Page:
Children are playing sports in too structured a manner too early in life on adult-size fields—i.e., too large for optimal skill development—and spending too much time in one sport. It can lead to serious injuries and, a growing body of sports science shows, a lesser ultimate level of athletic success.
We should urge kids to avoid hyperspecialization and instead sample a variety of sports through at least age 12.
Nearly a third of youth athletes in a three-year longitudinal study led by Neeru Jayanthi, director of primary care sports medicine at Loyola University in Chicago, were highly specialized—they had quit multiple sports in order to focus on one for more than eight months a year—and another third weren't far behind. Even controlling for age and the total number of weekly hours in sports, kids in the study who were highly specialized had a 36 percent increased risk of suffering a serious overuse injury. Dr. Jayanthi saw kids with stress fractures in their backs, arms or legs; damage to elbow ligaments; and cracks in the cartilage in their joints.
Because families with greater financial resources were better able to facilitate the travel and private coaching that specialization requires, socioeconomic status turned up as a positive predictor of serious injury. Some young athletes now face surgeries befitting their grandparents. Young hockey goaltenders repeatedly practice butterfly style—which stresses the developing hip joint when the legs are splayed to block the bottom of the goal. The sports surgeon Marc Philippon, based in Vail, Colo., saw a 25-year-old goalie who already needed a hip replacement.
The op-ed mainly focuses on soccer and other more typical youth sports, but it got me thinking of whether this is playing out in skating. Actually the skater who supports the author's assertion of the benefits of variety if Jason Brown.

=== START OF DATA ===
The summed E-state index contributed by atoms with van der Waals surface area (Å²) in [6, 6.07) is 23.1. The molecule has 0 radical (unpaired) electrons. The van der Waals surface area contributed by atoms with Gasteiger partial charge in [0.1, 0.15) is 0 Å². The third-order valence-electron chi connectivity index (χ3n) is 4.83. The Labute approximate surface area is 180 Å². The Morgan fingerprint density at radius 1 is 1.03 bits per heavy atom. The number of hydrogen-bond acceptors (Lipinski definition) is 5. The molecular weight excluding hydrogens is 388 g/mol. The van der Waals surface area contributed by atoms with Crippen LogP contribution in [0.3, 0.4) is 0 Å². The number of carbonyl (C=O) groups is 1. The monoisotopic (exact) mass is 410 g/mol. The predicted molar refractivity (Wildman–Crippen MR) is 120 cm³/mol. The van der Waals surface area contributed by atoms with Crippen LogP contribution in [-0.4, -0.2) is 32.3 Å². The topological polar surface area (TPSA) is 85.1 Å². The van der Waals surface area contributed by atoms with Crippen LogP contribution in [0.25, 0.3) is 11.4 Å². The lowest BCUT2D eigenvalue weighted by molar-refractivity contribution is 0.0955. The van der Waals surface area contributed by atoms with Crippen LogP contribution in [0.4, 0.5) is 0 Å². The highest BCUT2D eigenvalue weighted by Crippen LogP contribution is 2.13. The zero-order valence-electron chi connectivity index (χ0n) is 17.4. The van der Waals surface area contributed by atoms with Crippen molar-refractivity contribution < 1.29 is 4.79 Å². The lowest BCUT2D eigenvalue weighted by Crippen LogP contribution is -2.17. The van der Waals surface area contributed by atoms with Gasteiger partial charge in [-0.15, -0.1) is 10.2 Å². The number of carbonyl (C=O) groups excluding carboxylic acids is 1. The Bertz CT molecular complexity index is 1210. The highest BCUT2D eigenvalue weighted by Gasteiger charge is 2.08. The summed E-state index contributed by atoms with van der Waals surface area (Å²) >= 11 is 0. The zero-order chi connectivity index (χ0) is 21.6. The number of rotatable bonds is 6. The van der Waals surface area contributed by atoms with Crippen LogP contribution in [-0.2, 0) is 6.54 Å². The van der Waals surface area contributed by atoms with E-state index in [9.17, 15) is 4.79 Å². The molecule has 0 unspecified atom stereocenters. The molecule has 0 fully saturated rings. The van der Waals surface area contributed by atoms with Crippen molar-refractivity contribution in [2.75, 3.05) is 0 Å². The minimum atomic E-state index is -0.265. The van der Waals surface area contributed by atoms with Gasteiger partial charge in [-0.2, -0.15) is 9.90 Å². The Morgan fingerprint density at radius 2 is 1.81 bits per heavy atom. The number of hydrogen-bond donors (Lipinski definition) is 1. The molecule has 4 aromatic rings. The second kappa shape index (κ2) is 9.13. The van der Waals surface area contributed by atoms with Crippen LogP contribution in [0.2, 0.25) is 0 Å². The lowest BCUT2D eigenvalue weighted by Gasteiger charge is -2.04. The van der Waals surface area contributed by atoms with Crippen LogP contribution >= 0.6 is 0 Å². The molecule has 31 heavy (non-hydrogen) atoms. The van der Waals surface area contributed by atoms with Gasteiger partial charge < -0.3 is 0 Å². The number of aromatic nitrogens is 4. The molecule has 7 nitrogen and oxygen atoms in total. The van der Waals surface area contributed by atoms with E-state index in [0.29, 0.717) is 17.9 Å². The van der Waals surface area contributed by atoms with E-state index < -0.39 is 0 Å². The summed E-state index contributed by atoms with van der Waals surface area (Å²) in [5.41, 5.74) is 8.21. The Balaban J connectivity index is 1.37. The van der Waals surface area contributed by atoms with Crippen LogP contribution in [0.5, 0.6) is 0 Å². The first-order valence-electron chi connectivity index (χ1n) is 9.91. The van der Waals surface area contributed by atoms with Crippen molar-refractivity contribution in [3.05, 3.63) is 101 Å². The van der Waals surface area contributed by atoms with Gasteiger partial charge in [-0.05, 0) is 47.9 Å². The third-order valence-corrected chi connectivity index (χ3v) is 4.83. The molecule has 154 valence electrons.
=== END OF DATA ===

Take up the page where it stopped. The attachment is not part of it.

This article on Jason Brown published prior to Sochi references Brown's active involvement in a variety of youth sports: http://highlandpark.suntimes.com/201...-than-skating/
Jason Brown, as we all know, has not had to deal with a lot of injuries, unlike his peer rivial, Joshua Farris.What Brown hopes will be a career spanning three Olympic Games got its start when he was 3½. His mother and father, Marla and Steve Brown, signed him up for skating and many other sports through the Park District of Highland Park and other places around town.
“I did all the school sports,” Brown said. “I was in travel soccer through eighth grade. I was in a baseball league in fifth grade. My parents gave me the opportunity to do what I wanted to do.”
One of those things was going to camp at the Olin Sang Ruby Institute in Wisconsin each summer. Sports, though not skating, were part of the agenda there.
But it was three weeks of camp when he was 13 that helped him concentrate on the sport that would take him to the world stage.
Not long after his time at camp, his skating prowess began to grow and Brown was selected to represent the United States in an international competition in Canada.
“I didn’t do well,” Brown said. “It was the first time I realized what it was going to take to be as good as I could be.”
That year was his last summer of camp and the following school year was the end of travel soccer.
Also perhaps Charlie White is another example of the benefit of not getting too specialized. Maybe since he did Hockey and figure skating, the injuries were kept at bay. Besides an injury when he was 15 that ended one of their junior seasons early, he hasn't really suffered any major injuries.